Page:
Batteries literally keep us moving. From car batteries, to batteries in our cell phones and computers, life without the convenience of a portable power source would nearly slow to a crawl. According to the EPA, as much as we depend on them to power modern life, we can still do a better job at recycling batteries. Though approximately 98 percent of lead-acid batteries (car batteries) are recycled, almost all of the household (alkaline) units we use end up in the landfill.
While they come in many shapes, sizes and materials, all batteries contain an electrolyte and some type of heavy metal. An improper disposal means toxin in end up in the air, water and soil, that’s why recycling batteries is so important. The number-one way to prevent batteries from polluting the ecosystem is to purchase and use rechargeable batteries like those available from Batteryheads. Once rechargeable units are no longer usable, they should be recycled. Understanding the benefits of recycling batteries may encourage more consumers to do so.
Types of Batteries that can be Recycled
- Lead-acid (automobile)
- Non-automotive lead based (alarm systems and emergency lighting)
- Dry-cell (carbon-zinc and alkaline)
- Button cell
What happens during Recycling?
Different types of batteries are recycled in different ways.
With lead acid batteries, the unit is crushed or broken into pieces and placed in a vat of liquid. Lead and other heavy metals fall to the bottom of the vat and the plastic parts float to the top. The plastic is scooped away and the liquid is drained leaving only the heavy materials to be collected and sorted.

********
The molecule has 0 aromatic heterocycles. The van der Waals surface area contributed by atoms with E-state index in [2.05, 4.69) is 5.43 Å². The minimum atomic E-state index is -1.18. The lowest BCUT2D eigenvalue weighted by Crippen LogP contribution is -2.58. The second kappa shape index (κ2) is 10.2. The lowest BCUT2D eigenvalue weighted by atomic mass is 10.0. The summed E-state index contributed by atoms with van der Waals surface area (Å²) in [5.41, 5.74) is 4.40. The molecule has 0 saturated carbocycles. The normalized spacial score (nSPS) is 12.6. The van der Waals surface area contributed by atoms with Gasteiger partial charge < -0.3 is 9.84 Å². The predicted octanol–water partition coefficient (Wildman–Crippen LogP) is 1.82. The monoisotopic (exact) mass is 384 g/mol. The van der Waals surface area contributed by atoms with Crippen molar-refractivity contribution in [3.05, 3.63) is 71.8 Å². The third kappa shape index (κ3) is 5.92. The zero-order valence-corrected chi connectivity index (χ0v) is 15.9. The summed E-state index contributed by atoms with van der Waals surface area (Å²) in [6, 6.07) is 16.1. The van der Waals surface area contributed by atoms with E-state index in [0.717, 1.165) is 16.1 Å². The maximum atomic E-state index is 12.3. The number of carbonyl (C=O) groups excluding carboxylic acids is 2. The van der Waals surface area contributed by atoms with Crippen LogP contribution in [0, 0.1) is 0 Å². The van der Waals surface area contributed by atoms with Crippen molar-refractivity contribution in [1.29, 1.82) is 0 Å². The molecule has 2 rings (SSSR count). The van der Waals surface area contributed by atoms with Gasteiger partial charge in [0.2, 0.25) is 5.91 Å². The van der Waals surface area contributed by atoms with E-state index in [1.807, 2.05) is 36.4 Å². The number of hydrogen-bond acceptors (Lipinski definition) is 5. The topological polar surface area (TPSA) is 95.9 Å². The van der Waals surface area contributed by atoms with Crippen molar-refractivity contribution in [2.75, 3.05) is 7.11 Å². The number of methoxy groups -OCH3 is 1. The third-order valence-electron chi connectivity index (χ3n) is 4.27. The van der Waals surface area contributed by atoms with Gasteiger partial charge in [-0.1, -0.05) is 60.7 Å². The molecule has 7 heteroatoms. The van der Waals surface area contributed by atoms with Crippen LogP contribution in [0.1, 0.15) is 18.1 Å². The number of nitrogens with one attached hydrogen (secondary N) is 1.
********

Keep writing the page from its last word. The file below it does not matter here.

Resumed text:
Most alkaline or zinc carbon batteries are restyled through mechanical separation process.
Lithium-ion and nickel-cadmium batteries are separated and recycled though a High Temperature Metal Reclamation process.
The heavy metals in mercury batteries are recycled through a process referred to as “controlled temperature.”
Materials harvested from batteries include:
- Scrap metal
Where Does it Go?
Some types of batteries, such as alkaline and lithium-ion, are 100 percent recyclable. That means all of the materials can be reused. What are these materials used for? The list is nearly endless: Rebar, plastic containers, paper goods, metal products and even new batteries. Some of the carbon collected from batteries is used to make cobalt--the element needed to create blue paint for ceramic accessories and dishes.
Not only do recycled batteries keep toxic materials out of the environment, but they decrease the amount of new materials that must be mined or produced to make a mountain of common household items, as well. Visit the Batteryheads store to browse our selection of rechargeable and recyclable batteries.